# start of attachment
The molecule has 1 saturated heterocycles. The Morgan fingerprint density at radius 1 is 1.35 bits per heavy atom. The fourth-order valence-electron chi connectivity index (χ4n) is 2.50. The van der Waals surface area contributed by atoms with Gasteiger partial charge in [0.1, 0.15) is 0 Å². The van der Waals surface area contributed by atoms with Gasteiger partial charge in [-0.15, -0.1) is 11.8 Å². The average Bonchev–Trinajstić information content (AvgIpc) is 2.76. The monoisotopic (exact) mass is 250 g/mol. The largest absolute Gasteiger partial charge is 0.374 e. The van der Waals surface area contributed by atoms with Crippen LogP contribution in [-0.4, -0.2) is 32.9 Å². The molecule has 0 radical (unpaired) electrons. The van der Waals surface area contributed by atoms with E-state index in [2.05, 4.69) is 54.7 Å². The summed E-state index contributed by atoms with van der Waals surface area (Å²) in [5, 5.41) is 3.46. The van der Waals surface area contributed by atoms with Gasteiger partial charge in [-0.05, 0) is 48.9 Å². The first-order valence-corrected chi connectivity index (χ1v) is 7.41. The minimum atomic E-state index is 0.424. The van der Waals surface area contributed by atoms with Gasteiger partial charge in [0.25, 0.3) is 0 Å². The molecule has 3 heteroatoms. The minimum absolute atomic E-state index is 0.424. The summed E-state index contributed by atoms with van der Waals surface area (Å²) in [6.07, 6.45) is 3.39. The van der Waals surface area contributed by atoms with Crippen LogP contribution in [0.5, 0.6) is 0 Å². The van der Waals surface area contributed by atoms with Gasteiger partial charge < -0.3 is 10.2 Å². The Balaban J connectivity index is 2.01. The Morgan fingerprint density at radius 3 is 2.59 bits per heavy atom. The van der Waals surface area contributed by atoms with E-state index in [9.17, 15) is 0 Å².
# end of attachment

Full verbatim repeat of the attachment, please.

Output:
The molecule has 1 saturated heterocycles. The Morgan fingerprint density at radius 1 is 1.35 bits per heavy atom. The fourth-order valence-electron chi connectivity index (χ4n) is 2.50. The van der Waals surface area contributed by atoms with Gasteiger partial charge in [0.1, 0.15) is 0 Å². The van der Waals surface area contributed by atoms with Gasteiger partial charge in [-0.15, -0.1) is 11.8 Å². The average Bonchev–Trinajstić information content (AvgIpc) is 2.76. The monoisotopic (exact) mass is 250 g/mol. The largest absolute Gasteiger partial charge is 0.374 e. The van der Waals surface area contributed by atoms with Crippen LogP contribution in [-0.4, -0.2) is 32.9 Å². The molecule has 0 radical (unpaired) electrons. The van der Waals surface area contributed by atoms with E-state index in [2.05, 4.69) is 54.7 Å². The summed E-state index contributed by atoms with van der Waals surface area (Å²) in [5, 5.41) is 3.46. The van der Waals surface area contributed by atoms with Gasteiger partial charge in [-0.05, 0) is 48.9 Å². The first-order valence-corrected chi connectivity index (χ1v) is 7.41. The minimum atomic E-state index is 0.424. The van der Waals surface area contributed by atoms with Gasteiger partial charge in [0.25, 0.3) is 0 Å². The molecule has 3 heteroatoms. The minimum absolute atomic E-state index is 0.424. The summed E-state index contributed by atoms with van der Waals surface area (Å²) in [6.07, 6.45) is 3.39. The van der Waals surface area contributed by atoms with Crippen LogP contribution in [0.5, 0.6) is 0 Å². The van der Waals surface area contributed by atoms with Gasteiger partial charge < -0.3 is 10.2 Å². The Balaban J connectivity index is 2.01. The Morgan fingerprint density at radius 3 is 2.59 bits per heavy atom. The van der Waals surface area contributed by atoms with E-state index in [9.17, 15) is 0 Å².